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Moving Forward When Things Seem Pointless


It’s Federal Election time here in Canada. In the current political climate there are a myriad of different opinions about how to vote. Our electoral system is such that the governing party has historically been either Liberal or Conservative, with the very occasional exception. Indeed, to someone from the outside looking in, it would be easy to understand if they thought that there were, in fact, only two parties from which to choose. This isn’t the case, however.  In actual fact there are 6 federal parties at play, each with their own vision of how to govern.  

The beauty of this is that as Canadians we have actual choice in the election.  After all, in the words of a mentor of mine, “two is not a choice; it’s a dilemma.”  We are not in a dilemma; we are at choice. 

The challenge is that, because it FEELS like there are only two viable options, it can be tempting to

ignore how we feel called to vote in our heart of hearts. If we lean towards any of the other four parties, the general rule of thumb is to vote “strategically” rather than “throwing your vote away.” 

It doesn’t have to be this way. We don’t have to let a feeling of futility govern our choices, whether in an election or in any other quandary we may face. Instead, we actually have a responsibility to make choices that align with what we truly believe, ignoring the voice of caution to a certain degree, and heeding instead the voice of our conscience.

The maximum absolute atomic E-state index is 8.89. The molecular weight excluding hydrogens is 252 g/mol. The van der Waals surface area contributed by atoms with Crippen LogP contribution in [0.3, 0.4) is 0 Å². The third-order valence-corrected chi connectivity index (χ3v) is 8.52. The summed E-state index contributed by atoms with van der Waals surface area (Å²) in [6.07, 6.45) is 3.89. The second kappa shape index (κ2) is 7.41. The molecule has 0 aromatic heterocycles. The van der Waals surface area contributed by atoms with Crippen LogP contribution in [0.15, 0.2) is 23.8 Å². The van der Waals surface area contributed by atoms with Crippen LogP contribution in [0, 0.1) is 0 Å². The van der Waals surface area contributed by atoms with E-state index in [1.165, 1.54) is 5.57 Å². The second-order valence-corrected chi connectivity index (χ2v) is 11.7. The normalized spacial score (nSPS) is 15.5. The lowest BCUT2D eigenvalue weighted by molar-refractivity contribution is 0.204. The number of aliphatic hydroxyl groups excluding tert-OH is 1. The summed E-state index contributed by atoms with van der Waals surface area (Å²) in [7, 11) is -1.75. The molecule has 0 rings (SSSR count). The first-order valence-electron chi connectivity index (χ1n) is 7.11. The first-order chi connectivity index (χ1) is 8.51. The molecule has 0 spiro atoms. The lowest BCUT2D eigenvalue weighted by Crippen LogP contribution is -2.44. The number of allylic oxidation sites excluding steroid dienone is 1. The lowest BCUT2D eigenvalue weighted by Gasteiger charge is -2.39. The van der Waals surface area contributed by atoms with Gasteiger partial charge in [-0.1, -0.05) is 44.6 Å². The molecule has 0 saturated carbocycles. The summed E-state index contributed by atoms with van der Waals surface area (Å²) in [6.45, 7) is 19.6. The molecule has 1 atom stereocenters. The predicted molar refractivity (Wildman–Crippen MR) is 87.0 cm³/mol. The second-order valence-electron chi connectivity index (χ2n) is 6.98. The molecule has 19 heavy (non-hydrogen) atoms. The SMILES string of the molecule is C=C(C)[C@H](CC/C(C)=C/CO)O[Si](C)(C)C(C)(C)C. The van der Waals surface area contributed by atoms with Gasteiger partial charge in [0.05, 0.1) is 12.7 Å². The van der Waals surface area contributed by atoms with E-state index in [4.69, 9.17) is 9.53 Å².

Because when we make conscience-based decisions in any context, we are in alignment with our values. We are being truthful. We are showing the world what really matters to us. And when we stand behind what we say matters, no matter how difficult a task that might be, we are better able to move towards the vision we hold, individually and as a collective. 

While I have framed this idea within the context of an election, it doesn’t just apply there. This strategy is applicable whenever things feel really tough. It can be tempting to give in to popular opinion, rather than push for what we believe in, when it feels like an uphill climb. The thing is: our commitment can’t just be to the outcome. Our commitment needs to be to the climb, in order to reach the outcome. There is no other way to get there. And so, if a climb is involved, then climb we must.  

 In other words, we cannot let the idea that we might fail, or that the idea is too “out there”, or that a task might be hard, stop us from pursuing what we believe to be necessary.

Bottom-line: in any time of decision-making, you’ve got to stand firmly and solidly in what matters. Decision-making is not about choosing the lesser of however many evils seem to be at play. Decision-making is about honouring what matters. Determine what matters, and make the decisions that align. This is how we move our world -- whether it’s the small world around you or the larger global community -- forward to a better space.